Is Heartworm Medication Necessary?
When parasitic worms attack the arteries of dog or cat lungs (and sometimes the heart of dogs), a serious and potentially life-threatening condition called heartworm disease is the result. Heartworms represent one of the many different species of roundworm that poses a threat to dogs and cats of any age or breed. Today, reported cases of heartworm have been detected in every state of the U.S, especially in the eastern and southeastern parts of the United States.
What is Heartworm Medication?
Heartworm medication is used to prevent the development of heartworms into a potentially deadly condition. Most advanced cases of heartworm disease in dogs have been treated with success, but the overall process is a burden for both pet owner and pet. Heartworm medication is also helpful for those looking to avoid reinfection in their pets. In the United States, there are no approved heartworm treatments for cats. While they seem more resistant to heartworm than dogs, a great deal of felines encounters a life-threatening shock to the natural removal of dead worms. To prevent this hazard, medication assists pets in preventing this occurrence from taking place.
Do Dogs Need Heartworm Medicine?
Pursuing heartworm medication for a pet, especially when it comes to dogs is well worth the effort. While heartworm is a dangerous disease, it is also preventable. Best of all – most heartworm medications are safe, easy to administer, and don’t cost an arm and a leg. It is in the best interest of your pet that you choose prevention methods and most importantly for dogs, as there face no effective remedy for heartworm disease. In dogs, treatment is possible, but the overall process is expensive and difficult. Infected dogs take weeks and sometimes months before they reach the point of full recovery.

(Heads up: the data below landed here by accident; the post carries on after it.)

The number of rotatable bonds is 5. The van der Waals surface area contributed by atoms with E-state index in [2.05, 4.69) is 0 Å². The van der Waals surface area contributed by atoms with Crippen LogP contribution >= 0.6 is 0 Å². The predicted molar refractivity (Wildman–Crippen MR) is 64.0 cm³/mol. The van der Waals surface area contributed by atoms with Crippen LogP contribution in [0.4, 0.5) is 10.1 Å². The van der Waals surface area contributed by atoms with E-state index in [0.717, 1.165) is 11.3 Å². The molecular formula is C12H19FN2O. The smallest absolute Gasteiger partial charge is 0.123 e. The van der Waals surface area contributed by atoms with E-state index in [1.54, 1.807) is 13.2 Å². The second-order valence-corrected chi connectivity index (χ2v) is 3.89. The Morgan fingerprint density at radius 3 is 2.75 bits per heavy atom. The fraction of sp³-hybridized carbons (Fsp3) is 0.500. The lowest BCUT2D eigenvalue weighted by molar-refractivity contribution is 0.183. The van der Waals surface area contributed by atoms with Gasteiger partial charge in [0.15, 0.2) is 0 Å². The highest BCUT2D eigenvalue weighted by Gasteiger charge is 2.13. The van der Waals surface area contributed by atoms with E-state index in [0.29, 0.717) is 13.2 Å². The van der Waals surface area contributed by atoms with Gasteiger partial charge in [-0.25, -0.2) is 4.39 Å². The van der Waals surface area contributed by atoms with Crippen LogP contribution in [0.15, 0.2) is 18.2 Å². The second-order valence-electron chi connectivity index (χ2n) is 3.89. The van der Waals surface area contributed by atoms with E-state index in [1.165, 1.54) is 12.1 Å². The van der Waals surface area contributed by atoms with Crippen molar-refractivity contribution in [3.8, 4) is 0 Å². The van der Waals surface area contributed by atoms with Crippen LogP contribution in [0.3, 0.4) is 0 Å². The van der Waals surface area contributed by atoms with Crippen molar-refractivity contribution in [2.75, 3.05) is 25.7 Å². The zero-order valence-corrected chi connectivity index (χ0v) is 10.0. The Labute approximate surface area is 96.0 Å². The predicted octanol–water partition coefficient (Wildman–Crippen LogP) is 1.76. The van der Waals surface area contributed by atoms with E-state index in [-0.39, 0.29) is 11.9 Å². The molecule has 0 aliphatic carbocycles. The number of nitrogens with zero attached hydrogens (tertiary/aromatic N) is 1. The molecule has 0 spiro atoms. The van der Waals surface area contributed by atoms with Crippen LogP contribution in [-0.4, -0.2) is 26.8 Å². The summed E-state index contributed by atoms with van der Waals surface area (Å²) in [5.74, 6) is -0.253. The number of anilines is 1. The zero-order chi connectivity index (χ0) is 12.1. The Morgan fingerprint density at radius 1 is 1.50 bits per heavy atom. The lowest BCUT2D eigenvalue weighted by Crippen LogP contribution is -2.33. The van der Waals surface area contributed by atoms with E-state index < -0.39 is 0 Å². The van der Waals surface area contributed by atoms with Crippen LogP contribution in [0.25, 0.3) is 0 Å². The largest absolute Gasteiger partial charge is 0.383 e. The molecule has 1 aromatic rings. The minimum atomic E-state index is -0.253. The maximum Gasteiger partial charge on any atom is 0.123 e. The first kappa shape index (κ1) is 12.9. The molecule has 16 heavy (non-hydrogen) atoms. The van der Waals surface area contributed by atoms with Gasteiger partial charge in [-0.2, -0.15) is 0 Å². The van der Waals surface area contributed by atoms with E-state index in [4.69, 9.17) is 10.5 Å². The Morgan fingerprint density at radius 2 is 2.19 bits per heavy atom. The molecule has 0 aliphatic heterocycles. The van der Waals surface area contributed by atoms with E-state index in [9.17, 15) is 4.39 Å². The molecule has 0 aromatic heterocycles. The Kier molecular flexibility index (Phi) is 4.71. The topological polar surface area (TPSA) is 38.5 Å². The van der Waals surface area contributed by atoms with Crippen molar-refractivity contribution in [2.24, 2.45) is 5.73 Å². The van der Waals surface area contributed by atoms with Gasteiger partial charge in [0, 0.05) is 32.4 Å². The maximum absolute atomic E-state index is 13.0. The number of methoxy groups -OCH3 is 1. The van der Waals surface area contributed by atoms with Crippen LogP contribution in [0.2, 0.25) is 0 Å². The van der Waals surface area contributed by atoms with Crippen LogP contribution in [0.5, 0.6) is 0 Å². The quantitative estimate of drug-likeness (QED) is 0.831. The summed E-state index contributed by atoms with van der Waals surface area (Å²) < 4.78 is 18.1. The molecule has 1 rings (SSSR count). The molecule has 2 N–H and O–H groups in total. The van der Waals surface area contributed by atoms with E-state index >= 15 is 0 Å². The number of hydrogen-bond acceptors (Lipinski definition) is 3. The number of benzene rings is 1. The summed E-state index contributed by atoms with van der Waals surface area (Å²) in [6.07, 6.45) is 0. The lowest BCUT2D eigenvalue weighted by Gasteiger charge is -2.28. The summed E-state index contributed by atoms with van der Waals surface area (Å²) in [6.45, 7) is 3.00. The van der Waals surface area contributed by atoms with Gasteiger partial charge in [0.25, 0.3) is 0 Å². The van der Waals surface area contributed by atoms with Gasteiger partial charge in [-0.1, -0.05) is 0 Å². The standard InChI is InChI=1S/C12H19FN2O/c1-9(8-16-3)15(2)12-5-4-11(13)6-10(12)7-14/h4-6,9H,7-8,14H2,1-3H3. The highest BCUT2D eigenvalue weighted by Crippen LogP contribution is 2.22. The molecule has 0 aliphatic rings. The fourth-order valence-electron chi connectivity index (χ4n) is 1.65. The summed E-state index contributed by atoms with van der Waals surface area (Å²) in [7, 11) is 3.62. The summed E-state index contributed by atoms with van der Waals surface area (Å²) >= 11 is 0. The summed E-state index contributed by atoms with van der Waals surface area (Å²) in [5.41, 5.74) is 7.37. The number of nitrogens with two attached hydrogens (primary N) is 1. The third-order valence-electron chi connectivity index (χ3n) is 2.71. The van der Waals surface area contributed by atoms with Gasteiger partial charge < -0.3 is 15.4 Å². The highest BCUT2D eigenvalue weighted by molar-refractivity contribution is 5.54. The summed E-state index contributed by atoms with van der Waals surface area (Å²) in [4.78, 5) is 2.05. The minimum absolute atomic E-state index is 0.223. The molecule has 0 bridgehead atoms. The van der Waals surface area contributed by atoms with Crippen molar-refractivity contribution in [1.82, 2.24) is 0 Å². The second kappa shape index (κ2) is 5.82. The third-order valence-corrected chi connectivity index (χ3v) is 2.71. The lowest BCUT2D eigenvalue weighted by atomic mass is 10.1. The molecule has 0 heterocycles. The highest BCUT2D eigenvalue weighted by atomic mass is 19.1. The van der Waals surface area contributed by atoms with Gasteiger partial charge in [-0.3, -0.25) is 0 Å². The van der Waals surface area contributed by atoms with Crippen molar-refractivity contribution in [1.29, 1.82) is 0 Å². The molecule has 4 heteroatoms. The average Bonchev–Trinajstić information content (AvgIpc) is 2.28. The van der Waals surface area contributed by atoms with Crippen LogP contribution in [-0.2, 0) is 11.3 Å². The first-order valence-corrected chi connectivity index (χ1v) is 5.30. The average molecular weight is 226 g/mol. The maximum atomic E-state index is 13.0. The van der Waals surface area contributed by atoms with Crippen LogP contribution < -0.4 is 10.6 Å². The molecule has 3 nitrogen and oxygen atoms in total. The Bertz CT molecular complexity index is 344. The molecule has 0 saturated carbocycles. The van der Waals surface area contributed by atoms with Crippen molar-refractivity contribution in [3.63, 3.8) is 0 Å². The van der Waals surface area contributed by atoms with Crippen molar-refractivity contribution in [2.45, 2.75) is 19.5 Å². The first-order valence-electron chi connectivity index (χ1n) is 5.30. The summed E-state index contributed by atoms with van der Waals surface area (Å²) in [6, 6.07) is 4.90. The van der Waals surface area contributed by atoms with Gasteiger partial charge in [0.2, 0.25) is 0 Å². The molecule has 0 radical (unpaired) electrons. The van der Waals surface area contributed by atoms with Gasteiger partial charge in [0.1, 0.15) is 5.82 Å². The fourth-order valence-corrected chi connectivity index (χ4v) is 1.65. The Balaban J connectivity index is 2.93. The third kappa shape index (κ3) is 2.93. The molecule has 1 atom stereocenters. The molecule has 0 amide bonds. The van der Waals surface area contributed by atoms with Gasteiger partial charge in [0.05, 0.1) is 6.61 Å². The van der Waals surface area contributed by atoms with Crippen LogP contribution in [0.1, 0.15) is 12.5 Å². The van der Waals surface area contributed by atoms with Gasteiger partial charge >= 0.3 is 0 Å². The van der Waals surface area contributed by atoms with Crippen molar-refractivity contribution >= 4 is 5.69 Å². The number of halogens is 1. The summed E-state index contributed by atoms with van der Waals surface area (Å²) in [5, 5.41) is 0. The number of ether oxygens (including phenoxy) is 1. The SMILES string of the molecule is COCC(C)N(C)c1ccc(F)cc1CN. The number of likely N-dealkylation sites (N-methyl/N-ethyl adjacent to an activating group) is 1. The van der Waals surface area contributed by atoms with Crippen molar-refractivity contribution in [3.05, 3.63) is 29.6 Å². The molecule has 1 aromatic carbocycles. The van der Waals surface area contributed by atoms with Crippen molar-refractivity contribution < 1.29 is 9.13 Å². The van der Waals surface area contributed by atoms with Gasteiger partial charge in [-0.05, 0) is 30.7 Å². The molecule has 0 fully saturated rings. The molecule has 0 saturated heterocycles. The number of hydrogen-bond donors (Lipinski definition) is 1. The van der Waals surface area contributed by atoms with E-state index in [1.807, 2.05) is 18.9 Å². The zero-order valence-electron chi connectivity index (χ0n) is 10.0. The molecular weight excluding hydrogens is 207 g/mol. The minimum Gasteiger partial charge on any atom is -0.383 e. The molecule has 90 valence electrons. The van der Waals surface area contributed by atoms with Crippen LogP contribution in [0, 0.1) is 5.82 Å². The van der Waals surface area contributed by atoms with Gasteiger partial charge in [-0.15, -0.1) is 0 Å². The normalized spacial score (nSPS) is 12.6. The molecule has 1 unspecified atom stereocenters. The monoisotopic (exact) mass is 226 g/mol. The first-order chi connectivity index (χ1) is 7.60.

On the market, daily and monthly tablets, topicals, and chewables are available for both dogs and cats. For example, the chewable form of Heartgard comes in flavored and non-flavored chewables that are extremely effective when given on a routine basis. Overall, heartworm medications work to eliminate the development of heartworm before they reach the adult stage that is responsible for attacking the lungs and heart, and causing disease. According to the American Heartworm Society, pet owners are encouraged to embrace year-round prevention methods in order to control the threat of heartworm disease.
Heartworm Medication and Dogs
While the heartworm disease in dogs is caused by the same parasite (Dirofilaria immitis) that affects cats, both groups of animals respond differently to the potential condition that may follow. Dogs possess a very high susceptibility to the infection, where nearly all dogs exposed to infected larvae will become infected. Cats face between a 61% to 90% chance of developing the disease when exposed to infected larvae. The worms in dogs last longer (five to seven years) when compared to the two- to three-year life span in cats.
Sometimes, a dog will encounter an ectopic infection, while this is not common in cats. In infected dogs, it is not unusual to locate more than 30 worms in their body, while cats most commonly become infected with one to two. The lungs and heart of the dog are most at threat with heartworm disease. In the end, heartworm medication becomes most vital in combating this potentially fatal disease in cats, whereas the size of the dog, number of worms, and level of exercise will play an important role in the severity of heartworm in canines. However, to avoid the costly treatment regimen for dogs, prevention is highly suggested for both the pet owner and dog.